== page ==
White rot is often referred to as Botryosphaeria rot or Bot rot and is caused by Botryosphaeria dothidea, a serious fungal pathogen of apple wood and fruit. The fungus causing white rot is ubiquitous in nature, occurring on a wide variety of woody plants, including birch, chestnut, peach, and blueberry. The canker phase of the pathogen can cause considerable loss in many parts of the South, Midwest, and Northeast. Fruit rot infection is most common in areas of the southeastern United States, where losses of up to 50% have been reported. An increase in infection and canker expansion can occur under conditions of drought stress and winter injury.
The white rot fungus infects only wood and fruit.
- New infections on twigs and limbs become evident in early summer and originate around lenticels, appearing as small, circular spots or blisters. As the lesions expand, the area becomes depressed, and a watery exudate may appear on the bark around the blisters. In 4 to 8 weeks, black fruiting structures grow within cankers. Cankers stop enlarging by late fall and are indistinguishable from black rot cankers (caused by B. obtusa), making isolation of the pathogen necessary for correct identification of the causal organism. As the cankers progress, they exhibit a scaly, papery, orange outer bark that often sloughs off (fig. 1). Under favorable conditions for disease development, cankers fuse, and the girdling of large limbs can occur. The sudden appearance of bright yellow foliage on some apple limbs in late May to early June—one of the more striking symptoms of white rot—occurs when a canker associated with a wound girdles the limb.
- Symptoms of fruit rot infection can appear 4 to 6 weeks before harvest, depending on the developmental stage of the fruit. Lesions begin as small, slightly sunken brown spots that may be surrounded by a red halo. As the decayed area expands, the core of the fruit becomes rotten, and eventually the entire fruit rots. Black fruiting structures may grow on the surface of the rotted fruit in advanced stages. Red-skinned apple cultivars may “bleach” during the decay process, becoming light brown. The disease is referred to as white rot because of this characteristic. Decayed flesh associated with white rot is very soft and watery under warm conditions (fig. 2). When fruit rot develops under cool conditions, however, the rotted area is much firmer and is similar to black rot infection. On certain apple cultivars, even with these criteria, determining which fungus initiated the infection is difficult. Rotted fruit usually drop from the tree, but some mummify and remain attached.
Figure 1. Canker on an apple limb caused by the white rot fungus. Photo: James W. Travis, Penn State University.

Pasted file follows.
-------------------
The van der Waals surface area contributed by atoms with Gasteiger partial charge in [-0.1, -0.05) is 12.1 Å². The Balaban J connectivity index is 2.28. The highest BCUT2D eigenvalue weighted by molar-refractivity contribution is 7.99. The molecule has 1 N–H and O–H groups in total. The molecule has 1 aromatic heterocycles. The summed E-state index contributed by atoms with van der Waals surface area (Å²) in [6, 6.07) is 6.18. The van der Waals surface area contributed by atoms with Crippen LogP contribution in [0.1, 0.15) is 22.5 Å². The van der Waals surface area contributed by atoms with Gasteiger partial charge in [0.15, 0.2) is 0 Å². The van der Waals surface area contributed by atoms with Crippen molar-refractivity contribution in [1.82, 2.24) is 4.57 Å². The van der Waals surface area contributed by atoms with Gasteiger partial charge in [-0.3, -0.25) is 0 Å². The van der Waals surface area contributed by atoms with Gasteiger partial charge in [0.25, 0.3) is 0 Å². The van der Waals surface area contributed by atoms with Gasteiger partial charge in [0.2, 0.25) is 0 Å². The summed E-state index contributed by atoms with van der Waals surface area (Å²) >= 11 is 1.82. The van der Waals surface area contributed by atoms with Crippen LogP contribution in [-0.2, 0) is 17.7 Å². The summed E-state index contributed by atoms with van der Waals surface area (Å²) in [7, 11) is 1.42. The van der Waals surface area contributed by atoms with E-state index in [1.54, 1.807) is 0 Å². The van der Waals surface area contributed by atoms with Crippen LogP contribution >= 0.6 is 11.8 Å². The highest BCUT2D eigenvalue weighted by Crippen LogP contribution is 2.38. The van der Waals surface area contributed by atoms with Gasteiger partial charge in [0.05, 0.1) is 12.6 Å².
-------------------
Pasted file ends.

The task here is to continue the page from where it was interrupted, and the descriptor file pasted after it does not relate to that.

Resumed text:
|Figure 2. ‘Golden Delicious’ fruit infected by the white rot fungus. Photo: James W. Travis, Penn State University.|
The disease cycle for white rot is almost identical to that of black rot. The host range of white rot is broad, but the role that hosts other than apple play in the development of the disease in apples is not known. The white rot fungus overwinters in cankered wood, wood previously killed by fire blight, dead bark, and mummified fruit. Ascospores and conidia develop on these structures throughout the growing season. The optimum temperature for germination of both spore types is 82°F to 90°F, with germination occurring in as little as 90 minutes at 82°F. During wet periods, spores ooze out of fruiting structures and are dispersed by rainfall. Infection of wood can occur through lenticels and wounds. Also, moisture stress (drought) and winter injury facilitate canker development, especially on older limbs.
It is not known exactly when fruit infection occurs. Some theories propose that infection can occur anytime from the bloom period to harvest. Other theories state that fruit infection occurs only during the last 6 to 8 weeks of the growing season and that the degree of infection is dependent on the sugar content of fruit of individual cultivars. Wounding is not necessary for fruit infection to occur; however, when wounds are present, the fungus colonizes them rapidly. Infection of wounded fruit can occur in as little as 2 hours at 82°F; however, 16 hours of a wetting period is necessary for infection to occur at 46°F.
You may employ both cultural and chemical control practices to minimize white rot. Prune and remove all dead wood, including spurs, twigs, and branches, because the fungus survives in these structures. Also, remove the current season’s fire blighted shoots, which can be colonized rapidly by B. dothidea. Irrigate trees during periods of hot, dry weather to minimize drought stress, which predisposes the tree to twig and branch infections. Cultivars do not vary greatly in their susceptibility to white rot, although ‘Golden Delicious’, ‘Empire’, and ‘Jersey Mac’ appear more severely affected than others. Use a fungicide spray program from bloom through harvest to protect against white rot infections.
Original text prepared by J. W. Travis, J. L. Rytter, and A. R. Biggs. The original version of this article appeared in The Mid-Atlantic Orchard Monitoring Guide (NRAES-75) and is reproduced with permission from the Natural Resource, Agriculture, and Engineering Service, Cooperative Extension, 152 Riley-Robb Hall, Ithaca, New York 14853-5701, U.S.A. (607) 255-7654. It has been edited for presentation here by Alan R. Biggs, West Virginia University.